heated almost entirely by the six 40 watt bulbs above the vanity. Only
in coldest winter does the 500 watt baseboard electric heater operate!
For anyone connected to the North American power grid. On the other
hand, it might be worth unplugging for off-grid people who generate
their electricity by solar panels or windmill and store it in batteries,
since their per-kwh cost is likely to be many times higher.
There is loss in the field. But more modern electronic ones do not
require anywhere near as much. Recent cell phones I think are electronic
transformers. Those I tend to just leave plugged in, LED and all!!
It's probably hard to tell the modern ones from the older ones. They
all have cases made of plastic, which is the only clue I usually get
I've taken apart some of the almost cube=shaped plastic ones and all
they have inside is a metal core transformer and, rarely and for big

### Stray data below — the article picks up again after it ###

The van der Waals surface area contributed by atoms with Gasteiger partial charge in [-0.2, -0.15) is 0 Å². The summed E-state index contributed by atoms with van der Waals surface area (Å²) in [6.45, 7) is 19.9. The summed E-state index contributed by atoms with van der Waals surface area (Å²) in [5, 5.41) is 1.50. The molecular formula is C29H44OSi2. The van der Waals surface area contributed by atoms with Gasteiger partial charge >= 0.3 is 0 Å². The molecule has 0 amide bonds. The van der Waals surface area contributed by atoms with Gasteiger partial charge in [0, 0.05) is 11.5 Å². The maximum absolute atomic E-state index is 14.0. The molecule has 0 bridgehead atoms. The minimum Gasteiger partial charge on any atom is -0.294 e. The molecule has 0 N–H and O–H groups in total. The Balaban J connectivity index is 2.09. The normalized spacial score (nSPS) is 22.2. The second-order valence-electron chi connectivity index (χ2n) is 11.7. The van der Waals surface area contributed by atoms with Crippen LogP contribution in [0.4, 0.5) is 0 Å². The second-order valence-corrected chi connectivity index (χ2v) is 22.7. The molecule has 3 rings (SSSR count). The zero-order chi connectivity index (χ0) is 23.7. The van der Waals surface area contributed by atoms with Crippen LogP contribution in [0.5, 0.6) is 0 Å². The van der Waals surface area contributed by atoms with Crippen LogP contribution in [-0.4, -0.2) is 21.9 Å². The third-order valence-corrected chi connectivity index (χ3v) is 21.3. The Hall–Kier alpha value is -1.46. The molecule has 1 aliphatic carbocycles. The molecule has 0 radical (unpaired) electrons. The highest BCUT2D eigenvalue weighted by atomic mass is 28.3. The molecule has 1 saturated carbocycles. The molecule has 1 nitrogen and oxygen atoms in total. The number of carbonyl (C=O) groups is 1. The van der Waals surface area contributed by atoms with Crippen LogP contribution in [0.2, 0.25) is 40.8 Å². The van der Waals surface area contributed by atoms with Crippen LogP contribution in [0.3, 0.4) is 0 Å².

ones, a fuse wire. The big ones get less hot because they spread the
heat over more area.
Is 2 to 2.5 cents per 24 hour day not worth worrying about? 2.5 cents
is 9 dollars a year, times however many of these one has. Maybe 10? 90 dollars a year, plus 90 dollars of wasted electricity and fuel at
the electric generating plant, plus half of year as heat that people
use AC to remove, another 90 or 180 dollars.
Not that I unplug everything. It's easy enough to do so where the
receptacles are handy, but where they are behind the bed, or behind
the bookshelves, not so easy.
I think that air conditioning bit is exaggerated.
If you convert 90 dollars worth of electricity to heat, and half the
year you have to pump out the heat, that is 45 dollers worth of heat to